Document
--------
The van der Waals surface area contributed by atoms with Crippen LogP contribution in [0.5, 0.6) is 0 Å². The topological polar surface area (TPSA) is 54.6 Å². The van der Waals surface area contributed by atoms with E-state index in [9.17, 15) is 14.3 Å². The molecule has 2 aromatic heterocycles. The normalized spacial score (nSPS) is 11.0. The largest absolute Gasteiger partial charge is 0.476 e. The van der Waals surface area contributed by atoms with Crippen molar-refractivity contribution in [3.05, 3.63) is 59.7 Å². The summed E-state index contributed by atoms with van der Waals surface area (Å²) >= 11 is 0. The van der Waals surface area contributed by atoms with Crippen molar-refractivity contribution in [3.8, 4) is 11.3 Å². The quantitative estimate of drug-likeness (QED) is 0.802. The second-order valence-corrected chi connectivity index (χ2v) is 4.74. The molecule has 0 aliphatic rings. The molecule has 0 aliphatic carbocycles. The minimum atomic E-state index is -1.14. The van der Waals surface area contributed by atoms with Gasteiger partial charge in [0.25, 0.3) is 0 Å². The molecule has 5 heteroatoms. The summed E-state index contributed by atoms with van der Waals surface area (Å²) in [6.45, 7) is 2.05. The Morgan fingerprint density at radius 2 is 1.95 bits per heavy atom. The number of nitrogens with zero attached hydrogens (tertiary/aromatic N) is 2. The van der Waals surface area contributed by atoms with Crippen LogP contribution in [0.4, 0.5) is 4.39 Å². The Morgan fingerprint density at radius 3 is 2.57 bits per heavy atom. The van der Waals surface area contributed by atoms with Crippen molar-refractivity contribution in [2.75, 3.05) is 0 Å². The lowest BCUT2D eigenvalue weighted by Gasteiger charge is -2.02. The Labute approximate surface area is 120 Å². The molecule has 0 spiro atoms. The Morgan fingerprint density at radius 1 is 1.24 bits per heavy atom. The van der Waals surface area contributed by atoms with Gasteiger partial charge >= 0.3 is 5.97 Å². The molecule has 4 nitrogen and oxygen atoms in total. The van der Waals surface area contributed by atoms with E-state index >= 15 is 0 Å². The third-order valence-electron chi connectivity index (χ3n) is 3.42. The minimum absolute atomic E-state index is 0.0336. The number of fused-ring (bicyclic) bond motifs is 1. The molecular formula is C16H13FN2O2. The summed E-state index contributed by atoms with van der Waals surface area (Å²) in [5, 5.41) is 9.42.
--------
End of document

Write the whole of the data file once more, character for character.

The van der Waals surface area contributed by atoms with Crippen LogP contribution in [0.5, 0.6) is 0 Å². The topological polar surface area (TPSA) is 54.6 Å². The van der Waals surface area contributed by atoms with E-state index in [9.17, 15) is 14.3 Å². The molecule has 2 aromatic heterocycles. The normalized spacial score (nSPS) is 11.0. The largest absolute Gasteiger partial charge is 0.476 e. The van der Waals surface area contributed by atoms with Crippen molar-refractivity contribution in [3.05, 3.63) is 59.7 Å². The summed E-state index contributed by atoms with van der Waals surface area (Å²) >= 11 is 0. The van der Waals surface area contributed by atoms with Crippen molar-refractivity contribution in [3.8, 4) is 11.3 Å². The quantitative estimate of drug-likeness (QED) is 0.802. The second-order valence-corrected chi connectivity index (χ2v) is 4.74. The molecule has 0 aliphatic rings. The molecule has 0 aliphatic carbocycles. The minimum atomic E-state index is -1.14. The van der Waals surface area contributed by atoms with Gasteiger partial charge in [0.25, 0.3) is 0 Å². The molecule has 5 heteroatoms. The summed E-state index contributed by atoms with van der Waals surface area (Å²) in [6.45, 7) is 2.05. The Morgan fingerprint density at radius 2 is 1.95 bits per heavy atom. The number of nitrogens with zero attached hydrogens (tertiary/aromatic N) is 2. The van der Waals surface area contributed by atoms with Crippen LogP contribution in [0.4, 0.5) is 4.39 Å². The Morgan fingerprint density at radius 3 is 2.57 bits per heavy atom. The van der Waals surface area contributed by atoms with Crippen molar-refractivity contribution in [2.75, 3.05) is 0 Å². The lowest BCUT2D eigenvalue weighted by Gasteiger charge is -2.02. The Labute approximate surface area is 120 Å². The molecule has 0 spiro atoms. The Morgan fingerprint density at radius 1 is 1.24 bits per heavy atom. The van der Waals surface area contributed by atoms with Gasteiger partial charge >= 0.3 is 5.97 Å². The molecule has 4 nitrogen and oxygen atoms in total. The van der Waals surface area contributed by atoms with E-state index >= 15 is 0 Å². The third-order valence-electron chi connectivity index (χ3n) is 3.42. The minimum absolute atomic E-state index is 0.0336. The number of fused-ring (bicyclic) bond motifs is 1. The molecular formula is C16H13FN2O2. The summed E-state index contributed by atoms with van der Waals surface area (Å²) in [5, 5.41) is 9.42.